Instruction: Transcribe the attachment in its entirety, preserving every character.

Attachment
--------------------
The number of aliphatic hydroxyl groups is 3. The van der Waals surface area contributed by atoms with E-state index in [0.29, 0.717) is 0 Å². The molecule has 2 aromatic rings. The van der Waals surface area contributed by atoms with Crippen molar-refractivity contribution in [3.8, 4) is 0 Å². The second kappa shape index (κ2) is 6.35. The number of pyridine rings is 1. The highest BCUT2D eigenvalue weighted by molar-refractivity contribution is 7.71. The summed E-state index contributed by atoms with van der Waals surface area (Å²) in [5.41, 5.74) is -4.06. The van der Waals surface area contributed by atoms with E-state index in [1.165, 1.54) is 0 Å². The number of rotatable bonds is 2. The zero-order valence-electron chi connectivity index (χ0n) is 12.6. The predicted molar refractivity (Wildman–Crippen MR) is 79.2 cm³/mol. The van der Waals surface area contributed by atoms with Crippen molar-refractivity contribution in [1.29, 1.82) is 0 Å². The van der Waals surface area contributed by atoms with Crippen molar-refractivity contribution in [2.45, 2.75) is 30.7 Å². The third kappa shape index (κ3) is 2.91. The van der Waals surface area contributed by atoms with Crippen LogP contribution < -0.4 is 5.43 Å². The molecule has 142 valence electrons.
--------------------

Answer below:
The number of aliphatic hydroxyl groups is 3. The van der Waals surface area contributed by atoms with E-state index in [0.29, 0.717) is 0 Å². The molecule has 2 aromatic rings. The van der Waals surface area contributed by atoms with Crippen molar-refractivity contribution in [3.8, 4) is 0 Å². The second kappa shape index (κ2) is 6.35. The number of pyridine rings is 1. The highest BCUT2D eigenvalue weighted by molar-refractivity contribution is 7.71. The summed E-state index contributed by atoms with van der Waals surface area (Å²) in [5.41, 5.74) is -4.06. The van der Waals surface area contributed by atoms with E-state index in [1.165, 1.54) is 0 Å². The number of rotatable bonds is 2. The zero-order valence-electron chi connectivity index (χ0n) is 12.6. The predicted molar refractivity (Wildman–Crippen MR) is 79.2 cm³/mol. The van der Waals surface area contributed by atoms with Crippen molar-refractivity contribution in [1.29, 1.82) is 0 Å². The van der Waals surface area contributed by atoms with Crippen molar-refractivity contribution in [2.45, 2.75) is 30.7 Å². The third kappa shape index (κ3) is 2.91. The van der Waals surface area contributed by atoms with Crippen LogP contribution < -0.4 is 5.43 Å². The molecule has 142 valence electrons.